Users who may change the log burner rule in England could face £300 fines

A woman reading in front of a stove

A woman reading in front of a stove

Households in England will face fines of up to £300 and even criminal records if they break new local burner rules.

The amount of smoke new stoves can emit per hour has been reduced from 5g to 3g as a result of the tightening of emissions regulations.

It applies to homes in “smoke control areas” which cover most towns and cities in England. Anyone breaching the new measures could be fined on the spot.

The rules are part of the government’s new 25-year environmental plan.

Prime Minister Rishi Sunak said the new measures were part of his government’s effort to “leave the environment in a better state than we found it”.

In recent years, the Department for Environment, Food and Rural Affairs (Defra) has cracked down on log burners and coal fires as, according to the government, they are the biggest source of fine particulate matter (PM2.5 ) – small particles of. air pollution that finds its way into the body’s lungs and blood.

Around 1.5m homes use wood as fuel across the UK, but burning wood and coal in open fires and stoves accounts for 38% of UK PM2.5 emissions.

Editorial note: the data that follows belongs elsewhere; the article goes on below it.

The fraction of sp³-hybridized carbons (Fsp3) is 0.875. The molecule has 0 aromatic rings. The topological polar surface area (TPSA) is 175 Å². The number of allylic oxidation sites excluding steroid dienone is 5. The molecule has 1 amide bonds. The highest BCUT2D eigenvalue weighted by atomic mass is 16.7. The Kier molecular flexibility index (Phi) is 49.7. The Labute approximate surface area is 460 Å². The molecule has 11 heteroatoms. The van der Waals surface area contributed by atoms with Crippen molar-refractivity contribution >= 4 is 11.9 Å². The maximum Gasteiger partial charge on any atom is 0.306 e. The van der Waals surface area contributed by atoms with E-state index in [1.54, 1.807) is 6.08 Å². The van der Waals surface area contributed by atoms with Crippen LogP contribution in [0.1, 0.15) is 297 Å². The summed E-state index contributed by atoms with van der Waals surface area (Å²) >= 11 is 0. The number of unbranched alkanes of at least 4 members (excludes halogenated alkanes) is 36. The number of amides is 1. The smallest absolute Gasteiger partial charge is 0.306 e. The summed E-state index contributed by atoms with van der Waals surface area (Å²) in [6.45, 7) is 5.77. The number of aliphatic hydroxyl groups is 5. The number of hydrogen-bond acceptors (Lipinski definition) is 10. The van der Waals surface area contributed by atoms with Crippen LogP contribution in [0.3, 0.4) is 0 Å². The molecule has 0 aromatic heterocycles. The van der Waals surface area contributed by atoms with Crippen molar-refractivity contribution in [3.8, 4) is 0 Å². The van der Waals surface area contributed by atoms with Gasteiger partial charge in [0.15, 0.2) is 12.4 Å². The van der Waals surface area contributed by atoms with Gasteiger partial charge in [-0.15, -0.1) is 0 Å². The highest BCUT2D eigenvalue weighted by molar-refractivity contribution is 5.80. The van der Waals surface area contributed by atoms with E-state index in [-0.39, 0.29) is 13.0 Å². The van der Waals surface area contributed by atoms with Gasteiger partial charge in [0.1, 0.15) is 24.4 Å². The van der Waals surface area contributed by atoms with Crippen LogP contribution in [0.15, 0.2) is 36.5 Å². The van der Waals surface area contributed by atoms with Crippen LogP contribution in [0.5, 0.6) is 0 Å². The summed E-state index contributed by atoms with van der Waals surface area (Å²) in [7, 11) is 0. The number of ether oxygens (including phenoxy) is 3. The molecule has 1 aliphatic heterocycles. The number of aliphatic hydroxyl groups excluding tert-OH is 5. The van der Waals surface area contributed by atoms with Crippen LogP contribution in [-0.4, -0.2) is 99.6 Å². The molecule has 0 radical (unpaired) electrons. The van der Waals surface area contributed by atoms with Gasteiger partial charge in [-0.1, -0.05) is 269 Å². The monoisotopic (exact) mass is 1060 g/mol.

In comparison, 16% comes from industrial combustion, 12% from road transport and 13% from the use of solvents and industrial processes.

This means that a wood burning stove emits more particles per hour than a diesel lorry.

As well as reducing the amount of PM2.5 wood burners are allowed to emit, Defra said it will enable local authorities to “better enforce” smoke control areas.

They will be allowed to issue fines of up to £300 to households whose chimneys emit too much smoke, and even pursue criminal proceedings if they do not comply.

Under the 25-year plan, the government said it was tightening the rules rather than imposing a total ban on burning fuels because some households use them for heating and cooking.

But it is forbidden to avoid barbecue, fire pits or bonfires, because that would be “disproportionate”, said the government.

In an attempt to cut particulate matter, the government last year banned the purchase of domestic coal and wet wood in England, two of the most polluting fuels, and urged the public to move to “cleaner alternatives “.

As is already the case, householders can be fined up to £1,000 if they are found to be burning unauthorized fuels. A list of authorized fuels in each of the UK’s four nations can be found on the government’s website.

Client Earth, an NGO that won pollution cases against the government, hit out at the 25-year plan, writing on Twitter that it was full of “vague promises” and that the environmental laws already in place are at risk because of Brexit. .

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